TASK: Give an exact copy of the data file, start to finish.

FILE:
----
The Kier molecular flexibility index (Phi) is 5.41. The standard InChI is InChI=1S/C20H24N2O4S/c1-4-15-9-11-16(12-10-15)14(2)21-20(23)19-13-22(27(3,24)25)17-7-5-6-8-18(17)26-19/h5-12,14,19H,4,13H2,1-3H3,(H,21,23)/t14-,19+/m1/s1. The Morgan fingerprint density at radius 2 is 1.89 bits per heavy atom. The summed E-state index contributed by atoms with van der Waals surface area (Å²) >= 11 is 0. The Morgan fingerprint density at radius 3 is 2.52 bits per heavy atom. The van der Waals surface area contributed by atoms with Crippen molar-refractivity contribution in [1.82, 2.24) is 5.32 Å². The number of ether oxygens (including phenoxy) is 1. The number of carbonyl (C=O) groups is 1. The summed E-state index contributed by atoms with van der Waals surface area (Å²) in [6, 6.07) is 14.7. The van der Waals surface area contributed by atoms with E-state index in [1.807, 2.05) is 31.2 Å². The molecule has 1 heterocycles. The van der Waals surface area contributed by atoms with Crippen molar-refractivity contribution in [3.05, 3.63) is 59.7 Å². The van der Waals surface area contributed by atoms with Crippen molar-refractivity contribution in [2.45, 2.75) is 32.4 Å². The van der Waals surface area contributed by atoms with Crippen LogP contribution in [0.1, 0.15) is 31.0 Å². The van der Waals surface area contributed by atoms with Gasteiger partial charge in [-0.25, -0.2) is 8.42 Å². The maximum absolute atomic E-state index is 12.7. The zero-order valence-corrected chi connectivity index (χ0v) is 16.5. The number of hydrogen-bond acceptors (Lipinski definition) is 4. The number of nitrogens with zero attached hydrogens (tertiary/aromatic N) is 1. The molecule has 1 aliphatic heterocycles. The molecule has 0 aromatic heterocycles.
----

The Kier molecular flexibility index (Phi) is 5.41. The standard InChI is InChI=1S/C20H24N2O4S/c1-4-15-9-11-16(12-10-15)14(2)21-20(23)19-13-22(27(3,24)25)17-7-5-6-8-18(17)26-19/h5-12,14,19H,4,13H2,1-3H3,(H,21,23)/t14-,19+/m1/s1. The Morgan fingerprint density at radius 2 is 1.89 bits per heavy atom. The summed E-state index contributed by atoms with van der Waals surface area (Å²) >= 11 is 0. The Morgan fingerprint density at radius 3 is 2.52 bits per heavy atom. The van der Waals surface area contributed by atoms with Crippen molar-refractivity contribution in [1.82, 2.24) is 5.32 Å². The number of ether oxygens (including phenoxy) is 1. The number of carbonyl (C=O) groups is 1. The summed E-state index contributed by atoms with van der Waals surface area (Å²) in [6, 6.07) is 14.7. The van der Waals surface area contributed by atoms with E-state index in [1.807, 2.05) is 31.2 Å². The molecule has 1 heterocycles. The van der Waals surface area contributed by atoms with Crippen molar-refractivity contribution in [3.05, 3.63) is 59.7 Å². The van der Waals surface area contributed by atoms with Crippen molar-refractivity contribution in [2.45, 2.75) is 32.4 Å². The van der Waals surface area contributed by atoms with Crippen LogP contribution in [0.1, 0.15) is 31.0 Å². The van der Waals surface area contributed by atoms with Gasteiger partial charge in [-0.25, -0.2) is 8.42 Å². The maximum absolute atomic E-state index is 12.7. The zero-order valence-corrected chi connectivity index (χ0v) is 16.5. The number of hydrogen-bond acceptors (Lipinski definition) is 4. The number of nitrogens with zero attached hydrogens (tertiary/aromatic N) is 1. The molecule has 1 aliphatic heterocycles. The molecule has 0 aromatic heterocycles.